I have a Kindle Fire and love it. Its great for what it does. I am an eCommerce Web developer, about 85% of our customers are on mobile, most on Iphones, I finally had to buy one just to test out what the sites look like under IOS. Before I would cadge one. There are also lots of speed testers and emulators which I and other eCommerce developers use, to optimize. Customers on Iphones don’t buy if you make it hard, and yes we have mobile friendly versions using Bootstrap. Goals are consistent page loads on most modern phones in… Read more »
Guest
Guest

I have been using the Brave browser a bit recently. It has pretty good blocking features built into the code.

Also still using Firefox with Adblockerplus and Ghostery to block unwanted content and AdNauseum just to f*ck with them.

Have one Chromebook. Excellent device for limited purposes, but 99% of the web is simply unreadable with Chrome due to ads and unwanted content. Truly a horrible experience.

Cloudswrest
Guest

Have you tried the Brave browser? It blocks ads as a matter of course.

“The truth is the proliferation of pop-ups got so bad in the 90’s, the web was becoming unusable.”

I remember this quite well. The porn sites were particularly offensive, and not just sexually.

It was particularly unfortunate at the time as we were trying to get my computer illiterate 70’ish father in-law online and the popup ads, banners, self loading toolbars, etc. completely overwhelmed him.

Guest

You know it really urinates me off when I click on something and it takes me to porn pictures. The other day I clicked on a Google search result for a news item and I got a picture of a black man with a real long schlong, schlonging a white woman. I don’t want to see that garbage. Why do they assume that so many people are into pornography?

karl hungus
Guest

serves you right for googling “gop cuck” with safety mode off

Guest

I don’t think that was my search.

Sam J.
Guest
I found using no-script add-on with Firefox works for me. Often on a big media site I have to allow scripts to see the page. It’s amazing just how many different scripts run from different addresses to see a page. There’s a button that says allow all scripts on the page temporarily. Sometimes you have to hit it three times to watch a video, or more. So you have scripts loading scripts three levels deep all from different addresses. No wonder the web doesn’t work. Most of the time if I can’t get the data to load in two hits… Read more »
gustavo
Guest
There really is something strange going on here, possibly explained in large part by advertising stupidity — because I simply stop visiting sites that blast me with an obnoxious barrage of ads (which, as Anonymous Lurker explained, cause older computers to grind to a halt). Which means these sites lose regular visitors who therefore will NEVER buy anything advertised at that site. Thus, I find it hard to believe the obnoxious ad-blizzard is a winning strategy. IMHO, one reason for Google’s early success was that they avoided this strategy (unlike competitors like AltaVista) and presented the user with a simple,… Read more »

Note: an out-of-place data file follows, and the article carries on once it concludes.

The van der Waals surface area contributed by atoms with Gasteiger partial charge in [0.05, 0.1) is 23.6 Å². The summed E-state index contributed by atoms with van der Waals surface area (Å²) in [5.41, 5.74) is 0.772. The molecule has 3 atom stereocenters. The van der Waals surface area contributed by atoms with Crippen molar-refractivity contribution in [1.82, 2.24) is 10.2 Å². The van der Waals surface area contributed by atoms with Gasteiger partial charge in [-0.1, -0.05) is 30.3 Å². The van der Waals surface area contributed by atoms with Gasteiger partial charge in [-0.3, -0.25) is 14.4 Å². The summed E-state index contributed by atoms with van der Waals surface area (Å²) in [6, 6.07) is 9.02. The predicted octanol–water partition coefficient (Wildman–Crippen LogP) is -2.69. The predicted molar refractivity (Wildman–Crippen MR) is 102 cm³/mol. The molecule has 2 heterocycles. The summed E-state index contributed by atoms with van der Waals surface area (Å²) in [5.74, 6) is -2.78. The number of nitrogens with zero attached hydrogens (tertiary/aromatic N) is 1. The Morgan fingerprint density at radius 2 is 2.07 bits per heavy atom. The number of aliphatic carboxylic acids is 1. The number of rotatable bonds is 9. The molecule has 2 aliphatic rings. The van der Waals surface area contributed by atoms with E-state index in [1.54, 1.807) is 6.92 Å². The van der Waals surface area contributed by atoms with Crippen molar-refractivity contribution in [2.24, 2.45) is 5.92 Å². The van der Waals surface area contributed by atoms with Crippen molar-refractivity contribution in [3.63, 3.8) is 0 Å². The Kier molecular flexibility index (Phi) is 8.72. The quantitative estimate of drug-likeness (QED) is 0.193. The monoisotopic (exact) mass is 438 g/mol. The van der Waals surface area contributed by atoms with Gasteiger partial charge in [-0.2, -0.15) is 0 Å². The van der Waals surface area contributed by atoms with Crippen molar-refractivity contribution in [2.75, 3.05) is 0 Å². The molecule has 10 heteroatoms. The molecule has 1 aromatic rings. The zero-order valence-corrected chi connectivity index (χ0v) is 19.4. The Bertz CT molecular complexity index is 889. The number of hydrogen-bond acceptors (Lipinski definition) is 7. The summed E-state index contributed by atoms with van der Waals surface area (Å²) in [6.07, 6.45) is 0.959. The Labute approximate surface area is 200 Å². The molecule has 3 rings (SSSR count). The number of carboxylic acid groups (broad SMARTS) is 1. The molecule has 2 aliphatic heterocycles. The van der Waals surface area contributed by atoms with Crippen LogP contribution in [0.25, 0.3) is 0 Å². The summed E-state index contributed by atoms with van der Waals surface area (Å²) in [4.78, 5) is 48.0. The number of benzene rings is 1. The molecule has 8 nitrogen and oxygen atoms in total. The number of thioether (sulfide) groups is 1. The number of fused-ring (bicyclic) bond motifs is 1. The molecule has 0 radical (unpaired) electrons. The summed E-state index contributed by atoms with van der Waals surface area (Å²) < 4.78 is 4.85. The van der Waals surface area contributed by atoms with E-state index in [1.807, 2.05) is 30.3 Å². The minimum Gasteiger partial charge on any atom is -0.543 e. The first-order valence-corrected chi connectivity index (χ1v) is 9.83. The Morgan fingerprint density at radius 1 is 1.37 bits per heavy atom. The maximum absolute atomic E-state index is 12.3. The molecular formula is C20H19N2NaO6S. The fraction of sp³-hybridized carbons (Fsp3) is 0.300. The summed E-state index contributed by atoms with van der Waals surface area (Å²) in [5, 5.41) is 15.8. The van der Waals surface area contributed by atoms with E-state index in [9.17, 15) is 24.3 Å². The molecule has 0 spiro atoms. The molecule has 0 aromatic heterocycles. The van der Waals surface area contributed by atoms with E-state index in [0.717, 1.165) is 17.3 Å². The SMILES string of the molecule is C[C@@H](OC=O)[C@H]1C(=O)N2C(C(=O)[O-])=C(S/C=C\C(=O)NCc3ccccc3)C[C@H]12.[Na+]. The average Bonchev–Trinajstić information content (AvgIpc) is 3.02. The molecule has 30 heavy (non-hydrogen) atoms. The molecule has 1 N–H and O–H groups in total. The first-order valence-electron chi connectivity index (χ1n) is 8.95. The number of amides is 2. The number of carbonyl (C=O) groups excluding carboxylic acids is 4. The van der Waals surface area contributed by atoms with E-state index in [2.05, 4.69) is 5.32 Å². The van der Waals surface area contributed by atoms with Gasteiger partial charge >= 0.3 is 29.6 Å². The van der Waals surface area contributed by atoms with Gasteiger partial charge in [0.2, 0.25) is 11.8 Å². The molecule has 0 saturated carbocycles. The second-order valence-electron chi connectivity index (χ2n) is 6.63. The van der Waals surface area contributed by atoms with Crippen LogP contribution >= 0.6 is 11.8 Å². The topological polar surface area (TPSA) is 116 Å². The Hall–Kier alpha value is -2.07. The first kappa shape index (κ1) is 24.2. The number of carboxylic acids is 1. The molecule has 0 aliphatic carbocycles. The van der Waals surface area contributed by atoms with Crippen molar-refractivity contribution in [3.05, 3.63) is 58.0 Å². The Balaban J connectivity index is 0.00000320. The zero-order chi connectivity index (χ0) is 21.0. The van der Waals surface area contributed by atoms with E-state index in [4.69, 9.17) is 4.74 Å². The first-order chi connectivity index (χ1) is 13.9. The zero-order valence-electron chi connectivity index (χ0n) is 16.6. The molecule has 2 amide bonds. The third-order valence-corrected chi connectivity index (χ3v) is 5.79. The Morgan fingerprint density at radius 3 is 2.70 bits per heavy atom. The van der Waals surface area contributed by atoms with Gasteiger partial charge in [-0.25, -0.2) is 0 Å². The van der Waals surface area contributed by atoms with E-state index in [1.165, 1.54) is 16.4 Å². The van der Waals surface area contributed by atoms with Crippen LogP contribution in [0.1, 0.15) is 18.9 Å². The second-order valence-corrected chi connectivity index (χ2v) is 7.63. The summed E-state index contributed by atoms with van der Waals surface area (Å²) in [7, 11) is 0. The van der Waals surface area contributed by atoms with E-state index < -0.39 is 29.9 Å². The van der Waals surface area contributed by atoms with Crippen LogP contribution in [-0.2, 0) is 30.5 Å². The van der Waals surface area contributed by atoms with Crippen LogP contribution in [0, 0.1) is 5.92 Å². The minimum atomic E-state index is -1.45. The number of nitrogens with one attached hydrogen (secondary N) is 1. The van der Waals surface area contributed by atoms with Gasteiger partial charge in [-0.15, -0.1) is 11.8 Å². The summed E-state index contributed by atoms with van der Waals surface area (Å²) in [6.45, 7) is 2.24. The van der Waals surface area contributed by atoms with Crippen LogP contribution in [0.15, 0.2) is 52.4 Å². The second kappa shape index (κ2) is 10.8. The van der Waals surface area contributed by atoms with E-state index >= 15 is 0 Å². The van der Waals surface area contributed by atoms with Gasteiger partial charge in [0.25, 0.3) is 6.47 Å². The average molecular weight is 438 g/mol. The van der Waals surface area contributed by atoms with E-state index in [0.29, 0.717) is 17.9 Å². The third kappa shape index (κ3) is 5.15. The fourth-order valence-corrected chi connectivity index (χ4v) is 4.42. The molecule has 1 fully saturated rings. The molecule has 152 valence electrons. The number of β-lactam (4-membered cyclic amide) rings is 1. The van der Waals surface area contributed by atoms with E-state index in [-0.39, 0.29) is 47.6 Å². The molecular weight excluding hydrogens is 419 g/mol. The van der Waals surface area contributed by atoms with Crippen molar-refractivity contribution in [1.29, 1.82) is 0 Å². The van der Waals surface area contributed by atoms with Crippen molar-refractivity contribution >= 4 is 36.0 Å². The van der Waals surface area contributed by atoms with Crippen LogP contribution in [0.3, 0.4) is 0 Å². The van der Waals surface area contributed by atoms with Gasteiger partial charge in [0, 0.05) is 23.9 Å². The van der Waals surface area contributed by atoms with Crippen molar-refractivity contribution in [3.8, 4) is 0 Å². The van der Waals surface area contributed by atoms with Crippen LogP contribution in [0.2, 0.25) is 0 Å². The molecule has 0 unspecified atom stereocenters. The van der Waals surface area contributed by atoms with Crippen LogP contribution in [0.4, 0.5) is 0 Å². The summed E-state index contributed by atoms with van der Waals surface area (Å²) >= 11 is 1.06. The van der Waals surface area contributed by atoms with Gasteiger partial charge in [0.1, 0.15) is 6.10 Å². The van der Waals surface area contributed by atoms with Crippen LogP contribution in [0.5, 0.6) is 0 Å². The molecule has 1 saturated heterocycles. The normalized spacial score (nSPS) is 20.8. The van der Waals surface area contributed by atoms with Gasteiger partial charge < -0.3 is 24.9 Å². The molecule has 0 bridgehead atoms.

Member
“I don’t recall the last time an ad caught my attention and I stopped to notice it. But, billions are spent on ads so maybe I’m an outlier.” You’re not. The average clickthrough rate is well below 1% for most campaigns, with only the most well-targeted campaigns seeing anywhere near 5%. So you’re talking about an incredibly small number of people clicking on ads, and its getting smaller every day. That number has gotten so small that networks are advising advertisers that clickthrough rates “don’t matter”. That should’ve been everyone’s first clue that customers were becoming offended by low-quality ads… Read more »
George Orwell
Guest

I’m involved in advertising and I can tell you large ad agencies have substantial portions of staff devoted to generating online content, compared to print or tv. Perhaps it’s just a money thing, since hiring a mess of twentysomethings to do web is cheaper than the expensive ad buys required by broadcast campaigns.

Still, one thing is true in advertising as a career. Everyone dreams of being the director, the guy who shoots the ad at the production company.

Guest

The Columbus Dispatch gives you the option of downloading the entire newspaper in PDF form if you are a subscriber. I think this is really the best option for them to maintain their revenue stream because the ads make more of an impression on the readers in that format than they do on the web. I do catch an ad or two in print form. I virtually ignore everything that comes across the web.

William Nohmor
Guest

It is a wierd dance. Someone from a large content provider sales department should chime in and explain it. If it’s either that or paywalls we are spiralling downward. I still hit paywalls occasionally and when I see it’s the Boston Globe my brain immediately fires off the famous two word invective and it’s generally the alarm signal for me to stop reading crap on the internet.

UKer
Guest